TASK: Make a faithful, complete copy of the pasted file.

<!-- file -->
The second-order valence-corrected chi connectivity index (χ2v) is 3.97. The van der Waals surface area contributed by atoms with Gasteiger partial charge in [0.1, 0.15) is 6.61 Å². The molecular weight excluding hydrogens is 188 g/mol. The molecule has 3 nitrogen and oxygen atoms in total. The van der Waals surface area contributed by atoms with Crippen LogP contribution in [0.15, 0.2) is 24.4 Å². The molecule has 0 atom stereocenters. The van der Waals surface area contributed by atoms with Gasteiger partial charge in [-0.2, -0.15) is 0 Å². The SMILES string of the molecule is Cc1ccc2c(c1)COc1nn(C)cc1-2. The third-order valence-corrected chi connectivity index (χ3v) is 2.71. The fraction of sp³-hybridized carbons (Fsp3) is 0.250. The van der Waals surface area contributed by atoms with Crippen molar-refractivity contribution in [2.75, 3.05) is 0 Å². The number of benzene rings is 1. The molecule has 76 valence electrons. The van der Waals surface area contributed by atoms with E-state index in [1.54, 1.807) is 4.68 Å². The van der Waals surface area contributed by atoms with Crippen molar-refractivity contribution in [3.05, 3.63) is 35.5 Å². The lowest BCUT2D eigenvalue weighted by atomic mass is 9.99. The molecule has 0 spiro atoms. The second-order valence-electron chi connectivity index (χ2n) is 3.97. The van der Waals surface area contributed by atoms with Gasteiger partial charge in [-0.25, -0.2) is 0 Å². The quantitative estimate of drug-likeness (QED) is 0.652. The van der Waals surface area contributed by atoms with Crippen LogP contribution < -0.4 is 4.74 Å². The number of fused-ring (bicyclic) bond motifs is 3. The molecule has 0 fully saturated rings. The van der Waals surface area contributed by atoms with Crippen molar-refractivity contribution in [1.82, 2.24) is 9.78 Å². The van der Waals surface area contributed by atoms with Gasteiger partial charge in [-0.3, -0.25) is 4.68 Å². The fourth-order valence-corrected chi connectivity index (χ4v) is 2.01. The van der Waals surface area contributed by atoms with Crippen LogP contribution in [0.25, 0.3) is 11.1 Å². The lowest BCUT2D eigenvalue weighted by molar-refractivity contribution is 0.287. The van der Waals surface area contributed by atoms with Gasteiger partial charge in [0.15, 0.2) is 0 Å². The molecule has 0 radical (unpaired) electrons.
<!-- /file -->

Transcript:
The second-order valence-corrected chi connectivity index (χ2v) is 3.97. The van der Waals surface area contributed by atoms with Gasteiger partial charge in [0.1, 0.15) is 6.61 Å². The molecular weight excluding hydrogens is 188 g/mol. The molecule has 3 nitrogen and oxygen atoms in total. The van der Waals surface area contributed by atoms with Crippen LogP contribution in [0.15, 0.2) is 24.4 Å². The molecule has 0 atom stereocenters. The van der Waals surface area contributed by atoms with Gasteiger partial charge in [-0.2, -0.15) is 0 Å². The SMILES string of the molecule is Cc1ccc2c(c1)COc1nn(C)cc1-2. The third-order valence-corrected chi connectivity index (χ3v) is 2.71. The fraction of sp³-hybridized carbons (Fsp3) is 0.250. The van der Waals surface area contributed by atoms with Crippen molar-refractivity contribution in [2.75, 3.05) is 0 Å². The number of benzene rings is 1. The molecule has 76 valence electrons. The van der Waals surface area contributed by atoms with E-state index in [1.54, 1.807) is 4.68 Å². The van der Waals surface area contributed by atoms with Crippen molar-refractivity contribution in [3.05, 3.63) is 35.5 Å². The lowest BCUT2D eigenvalue weighted by atomic mass is 9.99. The molecule has 0 spiro atoms. The second-order valence-electron chi connectivity index (χ2n) is 3.97. The van der Waals surface area contributed by atoms with Gasteiger partial charge in [-0.25, -0.2) is 0 Å². The quantitative estimate of drug-likeness (QED) is 0.652. The van der Waals surface area contributed by atoms with Crippen LogP contribution < -0.4 is 4.74 Å². The number of fused-ring (bicyclic) bond motifs is 3. The molecule has 0 fully saturated rings. The van der Waals surface area contributed by atoms with Crippen molar-refractivity contribution in [1.82, 2.24) is 9.78 Å². The van der Waals surface area contributed by atoms with Gasteiger partial charge in [-0.3, -0.25) is 4.68 Å². The fourth-order valence-corrected chi connectivity index (χ4v) is 2.01. The van der Waals surface area contributed by atoms with Crippen LogP contribution in [0.25, 0.3) is 11.1 Å². The lowest BCUT2D eigenvalue weighted by molar-refractivity contribution is 0.287. The van der Waals surface area contributed by atoms with Gasteiger partial charge in [0.15, 0.2) is 0 Å². The molecule has 0 radical (unpaired) electrons.